It is not, however, with regard to his social activity or his parochial life that I wish to say something about Harry Jones. These, no doubt, will be dealt with by his friends and colleagues; while he has left behind him an unusually large number of books and papers relating his own experiences and describing his own work. It is solely upon his connection with the movement for providing open spaces that I venture to dwell-a connection so valuable that it should not be forgotten.
A Ragged Churchyard
Ours was, indeed, the first Churchyard Open Space, with a thoroughfare provided, and the making of it caused an adaptation or fresh application from the Act which made the formation of the others easier. I well remember Lord Meath coming and talking the whole prospect of the matter over. We had a disused 'Non-con.' burial-ground adjacent to our churchyard joined to it so as to make one area, unbroken by any fence between 'consecrated' and 'unconsecrated' soil. A unique procedure, I believe, which has created a precedent.
What to do with Burial Grounds
In the immediate proximity of St. Luke's, Berwick Street, and St. Philip's, Regent Street, Harry Jones had no opportunity of making a recreation-ground, but open-space movements in the neighbourhood always had his hearty co-operation. From the commencement of its existence he was a member of the Public Gardens Association, and very numerous are the letters and postcards the officers of that body have had from him on points connected with the history or formation of open spaces.
From St George's to the City
The Ruling Passion in
It is satisfactory to be able to report that special care has been taken by the Corporation to avoid in any way injuring the roots of this tree, the 'living London monument', which he so faithfully guarded, who loved the bustle of the city streets while he loved the peacefulness of his Suffolk home.
word more with regard to the
churchyard of St. George's-in-the-East. To fully appreciate what an
incalculable boon its opening has proved it should be visited. On
warm and sunny days every available seat in the garden will be
occupied. The grass is green and refreshing, the trees are shady and
the flowers are bright. Rough men are there, and coarse girls from 'the Highway' - now called St. George's Street - but there is
perfect order and good behaviour. There are also many quiet folk,
poor folk, and little children. It is their own and their only park
they not only love but respect it. And while most of them may be
thoughtless, or engrossed with sordid cares of their narrow lives,
some, perhaps are remembering, with a sense of deep-felt gratitude,
Oct 30 1907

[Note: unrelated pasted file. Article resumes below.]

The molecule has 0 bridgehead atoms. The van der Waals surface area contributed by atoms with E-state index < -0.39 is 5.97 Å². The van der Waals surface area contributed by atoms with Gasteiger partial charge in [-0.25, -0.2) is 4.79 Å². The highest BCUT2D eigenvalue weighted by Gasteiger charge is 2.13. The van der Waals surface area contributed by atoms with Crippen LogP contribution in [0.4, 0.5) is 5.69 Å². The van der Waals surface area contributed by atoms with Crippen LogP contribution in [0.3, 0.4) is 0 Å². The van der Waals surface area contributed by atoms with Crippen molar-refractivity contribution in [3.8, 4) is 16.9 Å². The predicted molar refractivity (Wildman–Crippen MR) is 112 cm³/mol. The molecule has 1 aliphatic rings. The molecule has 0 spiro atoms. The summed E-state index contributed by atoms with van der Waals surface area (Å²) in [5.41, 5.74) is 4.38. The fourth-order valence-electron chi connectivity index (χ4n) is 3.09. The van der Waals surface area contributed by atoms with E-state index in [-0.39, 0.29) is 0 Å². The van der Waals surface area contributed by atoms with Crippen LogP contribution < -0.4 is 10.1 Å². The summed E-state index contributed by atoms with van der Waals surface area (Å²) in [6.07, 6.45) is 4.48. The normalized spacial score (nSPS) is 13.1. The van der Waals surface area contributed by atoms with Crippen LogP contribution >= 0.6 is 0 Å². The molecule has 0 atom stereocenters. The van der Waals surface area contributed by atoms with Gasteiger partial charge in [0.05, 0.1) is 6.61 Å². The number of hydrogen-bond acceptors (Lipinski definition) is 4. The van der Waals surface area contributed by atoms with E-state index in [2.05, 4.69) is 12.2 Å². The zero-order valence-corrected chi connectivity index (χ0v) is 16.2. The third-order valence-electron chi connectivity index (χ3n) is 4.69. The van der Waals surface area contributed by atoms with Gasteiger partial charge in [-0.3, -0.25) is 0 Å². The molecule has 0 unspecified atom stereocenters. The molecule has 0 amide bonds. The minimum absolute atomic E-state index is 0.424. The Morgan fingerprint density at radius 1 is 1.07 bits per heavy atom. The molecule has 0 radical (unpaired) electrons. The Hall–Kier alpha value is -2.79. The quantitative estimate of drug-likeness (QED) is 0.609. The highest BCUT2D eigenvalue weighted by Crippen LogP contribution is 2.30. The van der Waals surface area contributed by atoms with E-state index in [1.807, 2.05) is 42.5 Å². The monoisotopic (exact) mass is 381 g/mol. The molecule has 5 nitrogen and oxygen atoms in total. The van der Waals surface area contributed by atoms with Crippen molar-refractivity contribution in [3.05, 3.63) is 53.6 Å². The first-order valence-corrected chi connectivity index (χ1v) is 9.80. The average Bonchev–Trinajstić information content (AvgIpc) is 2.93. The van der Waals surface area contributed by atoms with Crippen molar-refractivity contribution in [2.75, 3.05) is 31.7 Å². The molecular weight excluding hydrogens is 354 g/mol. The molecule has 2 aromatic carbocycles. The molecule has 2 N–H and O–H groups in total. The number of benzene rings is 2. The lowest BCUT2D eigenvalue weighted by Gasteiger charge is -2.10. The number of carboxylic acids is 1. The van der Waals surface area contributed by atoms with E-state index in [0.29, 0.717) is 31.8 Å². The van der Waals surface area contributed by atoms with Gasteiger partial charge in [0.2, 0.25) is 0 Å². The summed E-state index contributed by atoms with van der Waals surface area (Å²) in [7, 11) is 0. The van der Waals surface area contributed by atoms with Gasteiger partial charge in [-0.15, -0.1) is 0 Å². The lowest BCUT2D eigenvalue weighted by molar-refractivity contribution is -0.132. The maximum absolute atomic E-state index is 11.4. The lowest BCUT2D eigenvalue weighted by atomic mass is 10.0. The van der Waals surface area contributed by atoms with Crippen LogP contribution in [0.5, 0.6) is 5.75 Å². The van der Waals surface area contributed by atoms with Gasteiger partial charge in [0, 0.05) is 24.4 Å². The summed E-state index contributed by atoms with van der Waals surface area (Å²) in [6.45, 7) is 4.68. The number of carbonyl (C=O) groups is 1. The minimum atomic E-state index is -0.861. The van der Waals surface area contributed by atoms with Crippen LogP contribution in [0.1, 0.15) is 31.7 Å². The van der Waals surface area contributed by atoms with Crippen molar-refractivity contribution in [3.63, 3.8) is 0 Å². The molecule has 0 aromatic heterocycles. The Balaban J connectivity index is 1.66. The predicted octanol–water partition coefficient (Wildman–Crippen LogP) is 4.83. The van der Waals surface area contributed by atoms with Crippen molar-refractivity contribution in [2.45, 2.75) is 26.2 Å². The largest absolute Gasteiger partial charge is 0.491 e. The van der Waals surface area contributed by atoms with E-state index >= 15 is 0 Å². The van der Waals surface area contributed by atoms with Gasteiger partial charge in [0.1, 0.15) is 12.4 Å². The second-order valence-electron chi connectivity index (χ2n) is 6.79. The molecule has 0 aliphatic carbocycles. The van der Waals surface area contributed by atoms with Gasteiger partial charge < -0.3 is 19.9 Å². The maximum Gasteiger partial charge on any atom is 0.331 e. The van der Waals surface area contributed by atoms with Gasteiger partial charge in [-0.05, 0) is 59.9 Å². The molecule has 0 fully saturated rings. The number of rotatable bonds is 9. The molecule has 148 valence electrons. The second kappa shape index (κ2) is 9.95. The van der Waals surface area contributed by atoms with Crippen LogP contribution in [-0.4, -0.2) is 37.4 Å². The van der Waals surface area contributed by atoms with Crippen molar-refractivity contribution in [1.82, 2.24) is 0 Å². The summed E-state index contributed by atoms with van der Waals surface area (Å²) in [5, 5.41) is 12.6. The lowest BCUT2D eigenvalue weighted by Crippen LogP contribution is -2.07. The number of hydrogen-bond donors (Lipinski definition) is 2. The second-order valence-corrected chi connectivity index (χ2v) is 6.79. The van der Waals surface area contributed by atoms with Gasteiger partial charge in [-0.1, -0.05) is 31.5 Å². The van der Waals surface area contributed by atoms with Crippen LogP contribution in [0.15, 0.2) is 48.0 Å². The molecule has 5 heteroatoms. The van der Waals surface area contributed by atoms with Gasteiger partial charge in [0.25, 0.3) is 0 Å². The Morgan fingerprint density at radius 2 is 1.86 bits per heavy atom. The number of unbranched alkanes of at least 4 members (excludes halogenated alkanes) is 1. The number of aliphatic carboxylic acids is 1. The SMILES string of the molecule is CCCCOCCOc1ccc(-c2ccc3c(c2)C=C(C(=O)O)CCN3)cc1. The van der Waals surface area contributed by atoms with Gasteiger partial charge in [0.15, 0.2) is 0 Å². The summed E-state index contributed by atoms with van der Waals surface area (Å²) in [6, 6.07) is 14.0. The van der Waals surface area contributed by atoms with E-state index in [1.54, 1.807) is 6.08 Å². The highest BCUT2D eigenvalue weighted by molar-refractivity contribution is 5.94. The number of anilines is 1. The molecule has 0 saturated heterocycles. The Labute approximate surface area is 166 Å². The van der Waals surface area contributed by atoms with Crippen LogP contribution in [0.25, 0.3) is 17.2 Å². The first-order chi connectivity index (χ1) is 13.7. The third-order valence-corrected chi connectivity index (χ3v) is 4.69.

My dear Sir,
St George's in the East
I have to acknowledge the receipt of your letter of the 29th Inst, & I have perused 2 Geo II Cap 30. [This was the 1729 Act of Parliament creating the parish.]
The Freehold of the Church Yard of St George's
in the East,
consecrated ground, is vested in you as Rector of the Parish, but the
Fee is in abeyance.
[in law, the incumbent for the time being holds the title or 'fee simple' to the church and churchyard - but where there is a vacancy in the parish, or the living is suspended, or where, as here, the churchyard is closed and management transferred to the local authority, it is not entirely clear where ultimate 'ownership' lies. Attempts to address this issue, and the legal confusions that result, have been made at General Synod but without success.]
By virtue of Consecration it is under the exclusive jurisdiction of the Consistory Court of London, & no agreement by you or the Church Wardens for the transfer of its control & management as proposed would be valid in law, unleʃs confirmed by Faculty.
The usual & proper course for you & the Ch Wardens in such Cases to take is to settle terms of agreement with the Borough Council in the matter – and then file a Petition in the Consistory Ct embodying in it the terms of the proposed agreement, & praying the Court to sanction by a Faculty such agreement. When executed & empowering the Council to have the Care & Management of the Church Yard in future on the terms mentioned in the Agreement reserving to the Church its Jurisdiction over the Ch Yard.
On the case being heard I might suggest some alterations in the terms of agreement, & it is better that it shd not be executed until after the hearing of the Case in Court.
The Borough Council might be & usually are in such Cases parties to the Petition.
In 1876 I granted the First Faculty granted by any Ecclesiastical Court for laying out as Public Gardens the lower portion of this Church Yard – see Re the Rector & Church Wardens of St Georges in the East (LR Prob. Div. 311) & on granting the Faculty I said that “the Ch Yd would still remain subject to the orders of the Court, to which application could at any future time, if required, be made.”
This practice was confirmed by the Open Spaces Act 1881 44 & 45 Vic Cap 34 authorising Public Authorities expending rates on laying out Ch Yards subject to obtaining a Faculty for the purpose.
Yours very truly
J. H. Tristram